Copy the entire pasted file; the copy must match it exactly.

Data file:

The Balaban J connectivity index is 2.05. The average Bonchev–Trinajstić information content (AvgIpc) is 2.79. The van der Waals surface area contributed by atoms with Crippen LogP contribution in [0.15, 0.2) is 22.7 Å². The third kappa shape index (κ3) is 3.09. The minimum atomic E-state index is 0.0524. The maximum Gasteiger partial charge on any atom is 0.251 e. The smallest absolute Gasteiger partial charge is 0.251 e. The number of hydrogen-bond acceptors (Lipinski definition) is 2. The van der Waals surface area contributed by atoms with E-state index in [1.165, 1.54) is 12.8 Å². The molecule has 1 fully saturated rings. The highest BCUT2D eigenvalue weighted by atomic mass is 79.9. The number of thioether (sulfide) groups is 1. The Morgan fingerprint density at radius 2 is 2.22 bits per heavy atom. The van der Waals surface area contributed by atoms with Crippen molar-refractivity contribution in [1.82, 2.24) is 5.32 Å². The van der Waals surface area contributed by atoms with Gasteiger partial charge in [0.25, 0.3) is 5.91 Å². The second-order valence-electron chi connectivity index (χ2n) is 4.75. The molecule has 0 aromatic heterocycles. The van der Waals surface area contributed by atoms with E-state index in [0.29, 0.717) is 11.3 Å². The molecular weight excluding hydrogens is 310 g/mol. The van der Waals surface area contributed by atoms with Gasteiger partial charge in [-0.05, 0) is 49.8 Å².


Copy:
The Balaban J connectivity index is 2.05. The average Bonchev–Trinajstić information content (AvgIpc) is 2.79. The van der Waals surface area contributed by atoms with Crippen LogP contribution in [0.15, 0.2) is 22.7 Å². The third kappa shape index (κ3) is 3.09. The minimum atomic E-state index is 0.0524. The maximum Gasteiger partial charge on any atom is 0.251 e. The smallest absolute Gasteiger partial charge is 0.251 e. The number of hydrogen-bond acceptors (Lipinski definition) is 2. The van der Waals surface area contributed by atoms with E-state index in [1.165, 1.54) is 12.8 Å². The molecule has 1 fully saturated rings. The highest BCUT2D eigenvalue weighted by atomic mass is 79.9. The number of thioether (sulfide) groups is 1. The Morgan fingerprint density at radius 2 is 2.22 bits per heavy atom. The van der Waals surface area contributed by atoms with Crippen molar-refractivity contribution in [1.82, 2.24) is 5.32 Å². The van der Waals surface area contributed by atoms with Gasteiger partial charge in [0.25, 0.3) is 5.91 Å². The second-order valence-electron chi connectivity index (χ2n) is 4.75. The molecule has 0 aromatic heterocycles. The van der Waals surface area contributed by atoms with E-state index in [0.29, 0.717) is 11.3 Å². The molecular weight excluding hydrogens is 310 g/mol. The van der Waals surface area contributed by atoms with Gasteiger partial charge in [-0.05, 0) is 49.8 Å².